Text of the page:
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Terrorist by John Updike
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Terrorist (original 2006; edition 2006)

by John Updike

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1,501418,454 (3.18)35
Ahmad, threatened by the hedonistic society around him, gets involved in a plot, with reverberations that rouse the Department of Homeland Security.
Member:ganderlibrary
Title:Terrorist
Authors:John Updike
Info:Knopf (2006), Edition: 1st, Hardcover, 320 pages
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Terrorist by John Updike (2006)

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» See also 35 mentions

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Showing 1-5 of 37 (next | show all)
I just can't do it. I tried, honestly. I got to page ten. I'm moving on.

Updated to shelve in various suitable places I did not have available in 2010. ( )
  bringbackbooks | Jun 16, 2020 |
Updike fails to meet the challenge of telling a complex and contemporary story without resorting to stereotypes. He attempts to write about the radicalization of the lead character, Ahmad yet we only meet three Muslim characters - Ahmad, his imam Shaikh Rashid and his employer Charlie. This makes the story thin and hard to believe. I'm not sure how much research Updike did into the religions he draws upon - Christianity, Judaism and Islam. True, he does quote from the Qur'an, but the fact that any further discussion is limited to either Shaikh Rashid talking to Ahmad, or Ahmad's internal dialogue makes me wonder how much research Updike did - at the very least it seems a 'plain vanilla' discussion of Islam from a non-believer's point of view. Ahmad's school teacher (Jack Levy, a Jew) does mention the Torah, but only in passing and with no reference to its influence or impact on contemporary life (it would have been good to see a character from a Howard Jacobson novel wander into the story at some point).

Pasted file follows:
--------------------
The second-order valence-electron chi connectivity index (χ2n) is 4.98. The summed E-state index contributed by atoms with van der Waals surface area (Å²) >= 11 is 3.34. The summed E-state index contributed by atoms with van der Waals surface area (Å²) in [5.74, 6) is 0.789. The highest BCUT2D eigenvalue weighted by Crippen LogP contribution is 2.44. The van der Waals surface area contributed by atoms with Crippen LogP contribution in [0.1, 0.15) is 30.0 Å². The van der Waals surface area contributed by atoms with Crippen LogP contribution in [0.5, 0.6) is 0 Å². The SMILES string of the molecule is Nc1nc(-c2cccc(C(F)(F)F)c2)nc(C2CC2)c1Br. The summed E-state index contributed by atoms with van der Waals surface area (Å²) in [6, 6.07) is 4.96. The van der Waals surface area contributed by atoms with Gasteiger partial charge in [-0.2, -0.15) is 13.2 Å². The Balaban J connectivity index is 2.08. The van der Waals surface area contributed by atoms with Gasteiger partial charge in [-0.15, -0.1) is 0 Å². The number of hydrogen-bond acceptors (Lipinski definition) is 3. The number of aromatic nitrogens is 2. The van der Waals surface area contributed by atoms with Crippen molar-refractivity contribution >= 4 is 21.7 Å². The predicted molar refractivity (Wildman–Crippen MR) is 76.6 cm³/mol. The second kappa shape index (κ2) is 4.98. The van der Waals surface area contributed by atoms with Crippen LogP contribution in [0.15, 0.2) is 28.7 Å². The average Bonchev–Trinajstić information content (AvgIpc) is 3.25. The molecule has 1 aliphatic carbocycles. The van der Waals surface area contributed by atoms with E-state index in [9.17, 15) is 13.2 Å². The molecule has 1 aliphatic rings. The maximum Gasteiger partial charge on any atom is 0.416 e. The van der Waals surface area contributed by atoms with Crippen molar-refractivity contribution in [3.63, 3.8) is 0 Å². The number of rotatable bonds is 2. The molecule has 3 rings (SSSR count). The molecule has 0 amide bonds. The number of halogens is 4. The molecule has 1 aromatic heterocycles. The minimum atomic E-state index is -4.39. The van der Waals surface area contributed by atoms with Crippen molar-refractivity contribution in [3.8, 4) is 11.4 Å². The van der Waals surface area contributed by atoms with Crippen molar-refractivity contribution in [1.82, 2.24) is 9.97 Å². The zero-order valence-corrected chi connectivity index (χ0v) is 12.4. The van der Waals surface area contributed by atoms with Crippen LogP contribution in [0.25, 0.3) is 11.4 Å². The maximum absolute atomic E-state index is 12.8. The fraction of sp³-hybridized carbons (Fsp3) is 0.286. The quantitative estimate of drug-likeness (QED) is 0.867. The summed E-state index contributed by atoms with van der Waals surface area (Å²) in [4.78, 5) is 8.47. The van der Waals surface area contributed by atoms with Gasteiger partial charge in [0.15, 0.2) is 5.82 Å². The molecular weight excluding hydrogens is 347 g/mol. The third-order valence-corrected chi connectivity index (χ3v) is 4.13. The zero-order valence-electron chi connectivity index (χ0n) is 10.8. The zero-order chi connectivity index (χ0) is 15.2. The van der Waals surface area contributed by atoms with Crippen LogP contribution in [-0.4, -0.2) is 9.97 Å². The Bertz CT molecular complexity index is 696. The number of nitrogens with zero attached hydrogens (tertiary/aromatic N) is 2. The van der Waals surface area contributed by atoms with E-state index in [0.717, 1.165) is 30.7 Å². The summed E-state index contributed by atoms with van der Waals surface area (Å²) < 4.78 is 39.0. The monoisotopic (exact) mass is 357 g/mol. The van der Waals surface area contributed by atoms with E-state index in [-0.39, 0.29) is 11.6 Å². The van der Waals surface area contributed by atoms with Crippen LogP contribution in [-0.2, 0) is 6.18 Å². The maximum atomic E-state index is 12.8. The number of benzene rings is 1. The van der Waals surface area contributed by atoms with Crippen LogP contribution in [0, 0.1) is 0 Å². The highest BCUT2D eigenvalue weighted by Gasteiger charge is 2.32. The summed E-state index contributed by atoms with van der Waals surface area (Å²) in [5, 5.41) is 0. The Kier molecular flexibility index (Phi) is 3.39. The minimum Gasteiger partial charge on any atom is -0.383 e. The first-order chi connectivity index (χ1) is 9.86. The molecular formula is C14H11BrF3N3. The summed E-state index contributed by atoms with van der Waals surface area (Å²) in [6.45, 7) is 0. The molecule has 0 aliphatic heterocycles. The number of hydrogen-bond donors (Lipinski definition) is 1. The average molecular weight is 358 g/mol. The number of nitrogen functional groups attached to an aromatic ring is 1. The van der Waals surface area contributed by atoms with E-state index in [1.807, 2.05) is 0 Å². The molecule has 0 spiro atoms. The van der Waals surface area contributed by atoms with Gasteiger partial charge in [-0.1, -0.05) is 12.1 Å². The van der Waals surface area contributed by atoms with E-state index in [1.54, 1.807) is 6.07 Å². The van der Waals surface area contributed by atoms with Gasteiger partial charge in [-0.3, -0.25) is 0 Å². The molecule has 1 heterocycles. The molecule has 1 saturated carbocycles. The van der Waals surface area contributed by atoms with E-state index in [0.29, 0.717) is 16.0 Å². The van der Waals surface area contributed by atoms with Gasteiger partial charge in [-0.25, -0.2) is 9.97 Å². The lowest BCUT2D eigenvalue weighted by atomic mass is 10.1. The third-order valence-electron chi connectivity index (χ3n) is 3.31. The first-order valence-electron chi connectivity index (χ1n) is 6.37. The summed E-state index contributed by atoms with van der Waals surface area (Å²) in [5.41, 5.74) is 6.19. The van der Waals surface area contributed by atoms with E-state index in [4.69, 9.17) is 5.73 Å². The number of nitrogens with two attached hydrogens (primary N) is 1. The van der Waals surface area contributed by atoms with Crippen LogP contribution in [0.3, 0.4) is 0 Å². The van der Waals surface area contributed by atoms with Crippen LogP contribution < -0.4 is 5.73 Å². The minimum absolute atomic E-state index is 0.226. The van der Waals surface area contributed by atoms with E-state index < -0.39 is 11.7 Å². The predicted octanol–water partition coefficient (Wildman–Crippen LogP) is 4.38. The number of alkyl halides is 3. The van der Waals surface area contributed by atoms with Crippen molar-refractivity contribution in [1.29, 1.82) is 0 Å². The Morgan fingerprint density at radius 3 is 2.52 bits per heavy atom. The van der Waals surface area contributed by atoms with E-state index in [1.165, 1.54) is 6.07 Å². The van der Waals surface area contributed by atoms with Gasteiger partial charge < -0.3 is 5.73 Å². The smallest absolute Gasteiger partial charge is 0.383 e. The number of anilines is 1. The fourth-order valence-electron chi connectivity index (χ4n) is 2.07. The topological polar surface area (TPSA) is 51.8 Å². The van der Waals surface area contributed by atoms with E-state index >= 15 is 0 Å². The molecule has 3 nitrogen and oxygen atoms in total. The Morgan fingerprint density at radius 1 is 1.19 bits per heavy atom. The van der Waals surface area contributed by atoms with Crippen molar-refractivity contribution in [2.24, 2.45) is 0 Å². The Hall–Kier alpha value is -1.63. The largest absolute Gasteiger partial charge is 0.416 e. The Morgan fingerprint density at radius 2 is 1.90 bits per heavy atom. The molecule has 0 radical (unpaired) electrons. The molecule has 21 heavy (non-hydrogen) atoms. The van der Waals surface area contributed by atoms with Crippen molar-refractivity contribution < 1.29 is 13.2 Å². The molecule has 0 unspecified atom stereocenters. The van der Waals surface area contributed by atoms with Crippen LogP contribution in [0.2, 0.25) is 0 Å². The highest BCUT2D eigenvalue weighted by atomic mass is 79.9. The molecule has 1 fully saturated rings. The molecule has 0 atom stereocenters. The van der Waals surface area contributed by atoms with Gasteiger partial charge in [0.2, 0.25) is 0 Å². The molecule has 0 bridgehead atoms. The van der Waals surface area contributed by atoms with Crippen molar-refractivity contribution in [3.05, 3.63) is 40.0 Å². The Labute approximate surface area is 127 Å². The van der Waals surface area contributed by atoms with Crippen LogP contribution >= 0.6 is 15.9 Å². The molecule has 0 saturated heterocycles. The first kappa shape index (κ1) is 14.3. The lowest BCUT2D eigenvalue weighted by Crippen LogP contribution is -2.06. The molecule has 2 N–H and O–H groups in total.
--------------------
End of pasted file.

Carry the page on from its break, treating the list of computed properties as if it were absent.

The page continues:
The women in the novel are a puzzle - why Joryleen goes from a member of a church choir to being a prostitute is glossed over, and would have been an excellent story to weave around Ahmad's radicalization. But Updike sidesteps this issue because, I suspect, he can't really deal with effectively telling a woman's story.
Final gripe and spoiler alert - how does Levy work out where Ahmad is taking the truck? (I'm trying not to spoil the plot here). That bit of the novel annoyed me - it seemed incredible that Levy wouldn't call for some kind of back up if he'd worked it all out by himself....

So in short, a thriller that includes some skilled descriptions of the environment where the story is set, but with a lot of flaws. Best bit for me - the name of the high school bully - Tylenol Jones 'His mother, having delivered a ten-pond infant, saw the name in a television commercial for painkiller and like the sound of it.' (p15) ( )
  sachesney | Feb 17, 2018 |